I have no understanding why gay positivity is met with such antagonism. And it’s not cishet people being antagonist. It’s other lgbt+ people. I honestly do not understand that.
First of all, the term gay men includes all gay men. Gay men of color. Trans gay men, NB gay men, agender gay men, disabled gay men, mentally ill gay men, fat gay men, poor gay men, asexual gay men, etc. It means all of us.
If you see gay men and think it pertains to rich cis white gay men, that’s your own business and flaws. Don’t project your biases on us.
Positivity for gay men is radical. It is RARE! Yeah. I fucking said it. IT’S RARE! Yes, there are lgbt+ people who have less representation, but there isn’t a quota of lgbt representation. So instead of taking away from what little we have or trying to illegitimize it, how about you actually direct your energy to where it belongs: the cishets.
Pop your bubbles and step outside. Some of yall act like gay men are being paraded around on elephants through the streets. We’re not. We’re still oppressed. We’re still suffering. We have problems that we face.
It’s not a sweet time in the summer, sipping on sweet tea and listening to grandpappy’s stories. It’s fucking hard. And I don’t need some rando with blue bangs to come tell me that my sexuality is over represented. My sexuality is under represented, demonized, and criminalized.
So if your reaction to seeing Positivity for gay men is to claim that it’s not needed, or that someone else deserves it more: Go fuck, yourself!
Ruth Ellis, the LGBT rights activist and oldest lesbian to
ever live, was born on this day in 1899 and would have turned 118-years-old
Ruth Ellis poses for the camera as she leans against a car in 1951 (x).
Ruth was born on July 23, 1899 in Springfield, Illinois as her
parents fourth child and first daughter. Her mother and father, Charles and
Carrie Ellis, were former slaves from Tennessee but the abolition of slavery
allowed them to move north and build a prosperous life for themselves and their
family. Ruth’s mother died when she was young, but her father became the first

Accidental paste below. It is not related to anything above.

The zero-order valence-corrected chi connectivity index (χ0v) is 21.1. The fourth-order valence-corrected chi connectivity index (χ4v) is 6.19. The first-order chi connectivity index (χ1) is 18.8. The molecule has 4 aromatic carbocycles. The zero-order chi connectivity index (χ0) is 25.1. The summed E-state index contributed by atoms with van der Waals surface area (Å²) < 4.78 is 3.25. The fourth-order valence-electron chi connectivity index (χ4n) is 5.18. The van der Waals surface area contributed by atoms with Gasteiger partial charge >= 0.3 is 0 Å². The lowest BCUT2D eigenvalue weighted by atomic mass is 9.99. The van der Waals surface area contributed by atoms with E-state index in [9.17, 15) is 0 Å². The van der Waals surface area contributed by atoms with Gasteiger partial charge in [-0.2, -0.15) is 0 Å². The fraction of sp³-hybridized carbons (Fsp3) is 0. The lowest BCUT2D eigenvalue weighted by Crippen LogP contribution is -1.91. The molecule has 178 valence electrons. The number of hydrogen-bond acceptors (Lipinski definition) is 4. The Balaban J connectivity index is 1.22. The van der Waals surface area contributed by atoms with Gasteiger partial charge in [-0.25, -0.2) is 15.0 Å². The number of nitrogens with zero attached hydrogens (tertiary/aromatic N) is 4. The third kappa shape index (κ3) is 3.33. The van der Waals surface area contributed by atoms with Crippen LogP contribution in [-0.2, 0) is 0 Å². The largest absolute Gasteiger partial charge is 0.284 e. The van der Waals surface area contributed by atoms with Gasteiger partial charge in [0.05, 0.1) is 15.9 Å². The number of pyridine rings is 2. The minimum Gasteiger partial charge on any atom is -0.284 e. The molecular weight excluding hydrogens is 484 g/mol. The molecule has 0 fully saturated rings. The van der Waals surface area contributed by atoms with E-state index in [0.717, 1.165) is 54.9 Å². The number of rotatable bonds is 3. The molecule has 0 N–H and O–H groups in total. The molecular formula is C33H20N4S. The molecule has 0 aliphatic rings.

black mail carrier in the state of Illinois and managed to put three of his
children, Ruth included, through high school. Ruth would graduate from
Springfield High School in 1919.
Ruth came out to her family as a lesbian when she was just
16-years-old, which was an unheard-of admittance in 1915! She would also recall
meeting her partner, Babe, just five years later in 1920. For the next 30 years, Ruth and
Babe would live together in Detroit, Michigan, where their home eventually
became a major hub for the city’s black gay and lesbian community. Ruth also
became the first black woman to ever operate her own printing company in the
whole city of Detroit; the business specialized in printing stationary, fliers,
and posters, and was operated out of her and Babe’s home.
Ruth is photographed hard at work operating the printing press that fueled her successful small business (x).
Ruth and Babe eventually separated because, as Ruth said, “We
were just two opposite people.” Although the refuge of Ruth and Babe’s home
ceased to exist, Ruth remained incredibly involved in the LGBT community and reached somewhat of a celebrity status in the 1970s. She became noticed as a frequent
attendee of the Michigan Womyn’s Music Festival and eventually began being
asked to speak at different universities around the country about her
experience as an out lesbian in the pre-Stonewall days. Her 100th
birthday was celebrated with the release of the documentary Living with Pride: Ruth C. Ellis @ 100
and that same year Ruth was the honorary leader of the San Francisco Dyke March.
A special photo shoot to celebrate Ruth’s 100th birthday shows her smiling sweetly and holding a bouquet of flowers (x).
Ruth passed away peacefully in her sleep on October 6, 2000
when she was 101-years-old. The Ruth Ellis Center in Detroit continues to be
operated in her memory and is one of only four American organizations specifically
dedicated to housing LGBT youth.